A lot of people complained about the movie, "The Passion" after it was released because they said it was too violent and too bloody. I understood their sentiment, but, if you take the blood out of this story, you have robbed the story of it’s central element. If you take the blood out of the gospel, you have no gospel.

The blood in the story of what Jesus did for us is essential. You don’t have salvation, if you don’t have a bloody cross.

(sing) "What can wash away my sin? Nothing but the blood of Jesus; What can make me whole again: Nothing but the blood of Jesus.

Nothing can for sin atone— Nothing but the blood of Jesus. Naught of good that I have done— Nothing but the blood of Jesus.

This is all my hope and peace— Nothing but the blood of Jesus. This is all my righteousness— Nothing but the blood of Jesus.

Oh! Precious is the flow That make me white as snow; No other fount I know, Nothing but the blood of Jesus."

Jesus said, “as often as you drink it.” The Scripture doesn’t tell us how often to come to the Lord’s Table. It seems likely the early church celebrated it often, maybe weekly or even daily. While we don’t want communion to become stale and ritualistic we do want to partake “often.” Again Jesus said we are take the cup “in remembrance” of Him.

When you come to the Lord’s Table, remember Him! Concentrate, meditate and focus your attention on His death for you. Remember His passion, suffering and agony. Praise Him. Thank Him and renew your love for Him.


Verse 26 adds, “For as often as you eat this bread and drink this cup, you proclaim the Lord’s death till He comes.” When we celebrate the Lord’s Supper, we “proclaim the Lord’s death.” We remember His death. We proclaim it and preach it to others by our actions. We are to keep doing this “till He comes.” He will come again. Jesus says in Revelation 22:20, “Surely I am coming quickly.” John then adds, “Amen. Even so, come, Lord Jesus!”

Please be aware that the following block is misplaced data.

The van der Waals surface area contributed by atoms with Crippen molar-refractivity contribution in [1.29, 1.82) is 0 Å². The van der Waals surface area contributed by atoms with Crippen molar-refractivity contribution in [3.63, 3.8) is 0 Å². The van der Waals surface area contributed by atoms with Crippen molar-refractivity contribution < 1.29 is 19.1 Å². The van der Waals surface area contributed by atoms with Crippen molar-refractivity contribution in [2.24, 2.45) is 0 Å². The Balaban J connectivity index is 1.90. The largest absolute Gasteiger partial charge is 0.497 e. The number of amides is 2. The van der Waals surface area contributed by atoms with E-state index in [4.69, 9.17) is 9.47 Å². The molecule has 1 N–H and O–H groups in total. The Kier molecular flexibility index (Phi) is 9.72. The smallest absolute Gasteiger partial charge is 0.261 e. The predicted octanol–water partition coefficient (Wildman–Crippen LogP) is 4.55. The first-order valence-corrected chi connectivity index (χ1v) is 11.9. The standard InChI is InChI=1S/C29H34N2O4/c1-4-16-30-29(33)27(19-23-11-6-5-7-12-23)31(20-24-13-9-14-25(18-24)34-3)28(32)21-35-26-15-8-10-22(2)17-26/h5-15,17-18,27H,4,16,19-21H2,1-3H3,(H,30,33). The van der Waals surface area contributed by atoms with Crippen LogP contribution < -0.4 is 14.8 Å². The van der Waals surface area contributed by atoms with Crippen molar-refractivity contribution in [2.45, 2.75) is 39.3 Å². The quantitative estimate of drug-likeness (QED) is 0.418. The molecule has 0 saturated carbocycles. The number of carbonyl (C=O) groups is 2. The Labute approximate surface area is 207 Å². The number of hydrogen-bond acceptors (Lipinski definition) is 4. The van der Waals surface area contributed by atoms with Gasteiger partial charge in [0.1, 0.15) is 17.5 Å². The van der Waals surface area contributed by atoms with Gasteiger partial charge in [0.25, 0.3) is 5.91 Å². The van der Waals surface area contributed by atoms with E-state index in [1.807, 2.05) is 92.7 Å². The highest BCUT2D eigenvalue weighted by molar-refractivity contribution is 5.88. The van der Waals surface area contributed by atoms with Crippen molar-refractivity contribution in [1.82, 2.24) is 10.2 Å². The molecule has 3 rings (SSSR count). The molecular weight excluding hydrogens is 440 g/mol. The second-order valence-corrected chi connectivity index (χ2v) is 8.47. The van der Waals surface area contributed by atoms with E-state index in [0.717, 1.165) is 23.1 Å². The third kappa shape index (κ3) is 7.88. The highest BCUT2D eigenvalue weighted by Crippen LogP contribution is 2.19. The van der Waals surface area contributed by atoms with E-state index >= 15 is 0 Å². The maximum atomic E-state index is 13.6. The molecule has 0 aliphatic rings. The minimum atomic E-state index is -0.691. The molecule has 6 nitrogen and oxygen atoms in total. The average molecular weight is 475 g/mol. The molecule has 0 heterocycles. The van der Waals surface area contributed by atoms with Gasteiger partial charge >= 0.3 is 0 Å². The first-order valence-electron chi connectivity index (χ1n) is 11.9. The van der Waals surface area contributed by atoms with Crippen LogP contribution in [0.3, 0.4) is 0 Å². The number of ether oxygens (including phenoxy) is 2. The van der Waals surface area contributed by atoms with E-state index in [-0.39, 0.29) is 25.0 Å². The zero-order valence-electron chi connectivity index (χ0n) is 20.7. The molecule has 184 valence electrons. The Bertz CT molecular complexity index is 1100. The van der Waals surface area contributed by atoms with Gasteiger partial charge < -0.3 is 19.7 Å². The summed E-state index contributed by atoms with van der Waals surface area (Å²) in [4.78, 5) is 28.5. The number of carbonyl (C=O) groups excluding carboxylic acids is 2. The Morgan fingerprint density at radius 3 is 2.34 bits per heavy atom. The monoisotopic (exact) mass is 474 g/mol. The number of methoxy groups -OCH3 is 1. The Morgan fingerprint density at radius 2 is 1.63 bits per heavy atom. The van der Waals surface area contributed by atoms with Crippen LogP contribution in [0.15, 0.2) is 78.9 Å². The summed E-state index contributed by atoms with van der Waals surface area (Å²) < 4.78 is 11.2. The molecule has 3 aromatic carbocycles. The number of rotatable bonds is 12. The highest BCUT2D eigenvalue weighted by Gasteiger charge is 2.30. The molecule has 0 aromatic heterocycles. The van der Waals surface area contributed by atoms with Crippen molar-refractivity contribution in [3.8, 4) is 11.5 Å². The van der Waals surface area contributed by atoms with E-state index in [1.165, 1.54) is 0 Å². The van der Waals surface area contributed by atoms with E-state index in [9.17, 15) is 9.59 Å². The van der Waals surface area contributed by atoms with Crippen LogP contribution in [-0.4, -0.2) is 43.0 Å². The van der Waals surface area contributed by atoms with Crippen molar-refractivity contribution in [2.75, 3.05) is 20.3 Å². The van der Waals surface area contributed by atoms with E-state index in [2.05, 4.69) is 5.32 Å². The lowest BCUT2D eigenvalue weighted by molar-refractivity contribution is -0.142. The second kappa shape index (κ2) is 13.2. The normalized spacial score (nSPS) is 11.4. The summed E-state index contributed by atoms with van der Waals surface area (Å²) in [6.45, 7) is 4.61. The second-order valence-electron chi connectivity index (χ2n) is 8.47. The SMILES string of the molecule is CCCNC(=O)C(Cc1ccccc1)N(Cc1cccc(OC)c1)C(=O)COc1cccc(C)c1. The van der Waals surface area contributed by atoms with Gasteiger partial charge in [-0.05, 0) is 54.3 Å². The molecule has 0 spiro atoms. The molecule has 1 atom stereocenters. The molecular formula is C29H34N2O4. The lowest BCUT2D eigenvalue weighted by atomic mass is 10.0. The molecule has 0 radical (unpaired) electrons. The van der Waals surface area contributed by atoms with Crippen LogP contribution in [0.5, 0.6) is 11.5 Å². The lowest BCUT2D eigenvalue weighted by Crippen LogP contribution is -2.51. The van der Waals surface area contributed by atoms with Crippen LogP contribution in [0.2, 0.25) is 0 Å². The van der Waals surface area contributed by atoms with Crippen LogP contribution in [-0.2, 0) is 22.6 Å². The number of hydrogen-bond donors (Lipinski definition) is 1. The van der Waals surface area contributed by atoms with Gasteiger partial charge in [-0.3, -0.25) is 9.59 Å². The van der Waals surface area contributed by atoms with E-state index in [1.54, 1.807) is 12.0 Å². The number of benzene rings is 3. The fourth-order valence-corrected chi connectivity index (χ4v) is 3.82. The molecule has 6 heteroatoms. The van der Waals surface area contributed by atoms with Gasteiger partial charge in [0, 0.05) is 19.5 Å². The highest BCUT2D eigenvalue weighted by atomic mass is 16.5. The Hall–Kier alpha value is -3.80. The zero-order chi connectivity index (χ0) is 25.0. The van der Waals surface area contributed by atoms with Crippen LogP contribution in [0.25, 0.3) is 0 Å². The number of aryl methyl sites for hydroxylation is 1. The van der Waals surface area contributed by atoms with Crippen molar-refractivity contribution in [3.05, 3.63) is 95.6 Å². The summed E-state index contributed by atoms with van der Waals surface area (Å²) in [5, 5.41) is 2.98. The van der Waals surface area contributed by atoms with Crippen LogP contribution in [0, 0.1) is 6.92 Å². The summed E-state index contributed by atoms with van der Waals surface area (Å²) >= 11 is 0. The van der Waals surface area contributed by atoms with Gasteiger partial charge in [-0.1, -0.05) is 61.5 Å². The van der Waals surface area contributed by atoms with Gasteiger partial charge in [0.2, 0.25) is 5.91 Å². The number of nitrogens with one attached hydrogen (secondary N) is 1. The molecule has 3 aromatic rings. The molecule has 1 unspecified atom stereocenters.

During the war in Vietnam, a young West Point graduate was sent over to lead a group of new recruits into battle. He did his job well, trying his best to keep his men from ambush and death. But one night when they had been under attack, he was unable to get one of his men to safety.

The soldier left behind had been severely wounded. From their trenches, the young lieutenant and his men could hear him in his pain. They all knew any attempt to save him – even if it was successful—would almost certainly mean death for the would-be rescuer.

Eventually the young lieutenant crawled out of hiding toward the dying man. He got him to safety but was killed before he could save himself.

After the rescued man returned to the States, the lieutenant’s parents heard that he was in their vicinity. Wanting to know this young man whose life was spared at such a great cost to them, they invited him to dinner.

When their honored guest arrived, he was obviously drunk. He was rowdy and obnoxious. He told off-color jokes and showed no gratitude for the sacrifice of the man who died to save him. The grieving parents did the best they could to make the man’s visit worthwhile, but their efforts went unrewarded.

Their guest finally left. As the dad closed the door behind him, the mother collapsed in tears and cried, “To think that our precious son had to die for somebody like that.”

Think about it… That’s what Jesus did. He died for sinners. Even for the worst of us. His body had to be broken. His blood had to be spilt. He had to die for people just like that—sinners just like you and me.

Have you put your trust in Jesus? Have you believed in Him and His payment of His blood for your sin? This is His invitation to you today.

i MacArthur, J. (1996, c1984). 1 Corinthians. Includes indexes. Chicago: Moody Press., p.270